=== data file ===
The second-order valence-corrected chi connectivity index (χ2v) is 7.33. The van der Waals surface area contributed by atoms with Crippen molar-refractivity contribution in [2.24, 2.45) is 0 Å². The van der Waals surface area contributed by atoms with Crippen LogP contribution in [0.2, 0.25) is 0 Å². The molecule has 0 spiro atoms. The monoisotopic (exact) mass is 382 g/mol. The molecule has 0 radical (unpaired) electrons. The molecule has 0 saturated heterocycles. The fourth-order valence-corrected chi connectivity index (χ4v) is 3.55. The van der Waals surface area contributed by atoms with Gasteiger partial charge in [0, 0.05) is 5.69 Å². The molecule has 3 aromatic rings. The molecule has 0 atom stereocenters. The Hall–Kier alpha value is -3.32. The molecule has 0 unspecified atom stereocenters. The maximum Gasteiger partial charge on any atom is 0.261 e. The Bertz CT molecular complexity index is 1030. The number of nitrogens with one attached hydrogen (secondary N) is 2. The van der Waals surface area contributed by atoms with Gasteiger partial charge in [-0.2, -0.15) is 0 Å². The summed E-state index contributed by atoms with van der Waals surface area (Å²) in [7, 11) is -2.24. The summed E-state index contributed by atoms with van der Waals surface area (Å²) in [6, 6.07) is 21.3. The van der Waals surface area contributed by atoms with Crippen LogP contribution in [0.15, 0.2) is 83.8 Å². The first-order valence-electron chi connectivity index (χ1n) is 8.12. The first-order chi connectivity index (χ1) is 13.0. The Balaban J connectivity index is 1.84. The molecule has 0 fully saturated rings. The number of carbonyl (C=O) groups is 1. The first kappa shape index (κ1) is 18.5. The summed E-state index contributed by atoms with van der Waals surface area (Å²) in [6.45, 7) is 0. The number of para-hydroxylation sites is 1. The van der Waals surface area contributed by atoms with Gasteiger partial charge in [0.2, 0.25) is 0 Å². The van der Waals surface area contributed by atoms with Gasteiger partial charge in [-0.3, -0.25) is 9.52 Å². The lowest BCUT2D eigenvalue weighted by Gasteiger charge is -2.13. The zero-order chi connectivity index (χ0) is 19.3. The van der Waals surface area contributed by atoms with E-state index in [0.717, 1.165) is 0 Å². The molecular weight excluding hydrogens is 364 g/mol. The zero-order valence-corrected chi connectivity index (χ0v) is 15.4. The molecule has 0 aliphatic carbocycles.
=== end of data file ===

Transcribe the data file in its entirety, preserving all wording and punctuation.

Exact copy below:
The second-order valence-corrected chi connectivity index (χ2v) is 7.33. The van der Waals surface area contributed by atoms with Crippen molar-refractivity contribution in [2.24, 2.45) is 0 Å². The van der Waals surface area contributed by atoms with Crippen LogP contribution in [0.2, 0.25) is 0 Å². The molecule has 0 spiro atoms. The monoisotopic (exact) mass is 382 g/mol. The molecule has 0 radical (unpaired) electrons. The molecule has 0 saturated heterocycles. The fourth-order valence-corrected chi connectivity index (χ4v) is 3.55. The van der Waals surface area contributed by atoms with Gasteiger partial charge in [0, 0.05) is 5.69 Å². The molecule has 3 aromatic rings. The molecule has 0 atom stereocenters. The Hall–Kier alpha value is -3.32. The molecule has 0 unspecified atom stereocenters. The maximum Gasteiger partial charge on any atom is 0.261 e. The Bertz CT molecular complexity index is 1030. The number of nitrogens with one attached hydrogen (secondary N) is 2. The van der Waals surface area contributed by atoms with Gasteiger partial charge in [-0.2, -0.15) is 0 Å². The summed E-state index contributed by atoms with van der Waals surface area (Å²) in [7, 11) is -2.24. The summed E-state index contributed by atoms with van der Waals surface area (Å²) in [6, 6.07) is 21.3. The van der Waals surface area contributed by atoms with Crippen LogP contribution in [0.15, 0.2) is 83.8 Å². The first-order valence-electron chi connectivity index (χ1n) is 8.12. The first-order chi connectivity index (χ1) is 13.0. The Balaban J connectivity index is 1.84. The molecule has 0 fully saturated rings. The number of carbonyl (C=O) groups is 1. The first kappa shape index (κ1) is 18.5. The summed E-state index contributed by atoms with van der Waals surface area (Å²) in [6.45, 7) is 0. The number of para-hydroxylation sites is 1. The van der Waals surface area contributed by atoms with Gasteiger partial charge in [0.2, 0.25) is 0 Å². The van der Waals surface area contributed by atoms with Gasteiger partial charge in [-0.3, -0.25) is 9.52 Å². The lowest BCUT2D eigenvalue weighted by Gasteiger charge is -2.13. The zero-order chi connectivity index (χ0) is 19.3. The van der Waals surface area contributed by atoms with E-state index in [0.717, 1.165) is 0 Å². The molecular weight excluding hydrogens is 364 g/mol. The zero-order valence-corrected chi connectivity index (χ0v) is 15.4. The molecule has 0 aliphatic carbocycles.